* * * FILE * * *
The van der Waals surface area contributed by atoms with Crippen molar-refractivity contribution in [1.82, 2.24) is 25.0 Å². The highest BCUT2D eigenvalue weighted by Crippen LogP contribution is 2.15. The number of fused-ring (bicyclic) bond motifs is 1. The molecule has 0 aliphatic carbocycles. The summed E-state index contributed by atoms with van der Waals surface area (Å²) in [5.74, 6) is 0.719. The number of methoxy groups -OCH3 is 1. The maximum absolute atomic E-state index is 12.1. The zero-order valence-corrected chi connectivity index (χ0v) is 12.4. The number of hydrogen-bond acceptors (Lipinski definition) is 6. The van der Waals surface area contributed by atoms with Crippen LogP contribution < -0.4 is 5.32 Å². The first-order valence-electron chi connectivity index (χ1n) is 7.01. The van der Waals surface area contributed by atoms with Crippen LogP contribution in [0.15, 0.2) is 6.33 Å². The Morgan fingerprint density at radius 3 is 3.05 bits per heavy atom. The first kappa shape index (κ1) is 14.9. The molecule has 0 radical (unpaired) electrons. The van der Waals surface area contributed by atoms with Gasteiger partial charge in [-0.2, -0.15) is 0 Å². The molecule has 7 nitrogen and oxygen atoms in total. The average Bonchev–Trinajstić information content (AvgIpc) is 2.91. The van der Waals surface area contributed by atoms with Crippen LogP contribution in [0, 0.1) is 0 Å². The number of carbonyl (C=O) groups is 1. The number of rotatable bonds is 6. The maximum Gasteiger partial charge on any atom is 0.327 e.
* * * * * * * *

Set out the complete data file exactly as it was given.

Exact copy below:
The van der Waals surface area contributed by atoms with Crippen molar-refractivity contribution in [1.82, 2.24) is 25.0 Å². The highest BCUT2D eigenvalue weighted by Crippen LogP contribution is 2.15. The number of fused-ring (bicyclic) bond motifs is 1. The molecule has 0 aliphatic carbocycles. The summed E-state index contributed by atoms with van der Waals surface area (Å²) in [5.74, 6) is 0.719. The number of methoxy groups -OCH3 is 1. The maximum absolute atomic E-state index is 12.1. The zero-order valence-corrected chi connectivity index (χ0v) is 12.4. The number of hydrogen-bond acceptors (Lipinski definition) is 6. The van der Waals surface area contributed by atoms with Crippen LogP contribution < -0.4 is 5.32 Å². The first-order valence-electron chi connectivity index (χ1n) is 7.01. The van der Waals surface area contributed by atoms with Crippen LogP contribution in [0.15, 0.2) is 6.33 Å². The Morgan fingerprint density at radius 3 is 3.05 bits per heavy atom. The first kappa shape index (κ1) is 14.9. The molecule has 0 radical (unpaired) electrons. The van der Waals surface area contributed by atoms with Gasteiger partial charge in [-0.2, -0.15) is 0 Å². The molecule has 7 nitrogen and oxygen atoms in total. The average Bonchev–Trinajstić information content (AvgIpc) is 2.91. The van der Waals surface area contributed by atoms with Crippen LogP contribution in [0, 0.1) is 0 Å². The number of carbonyl (C=O) groups is 1. The number of rotatable bonds is 6. The maximum Gasteiger partial charge on any atom is 0.327 e.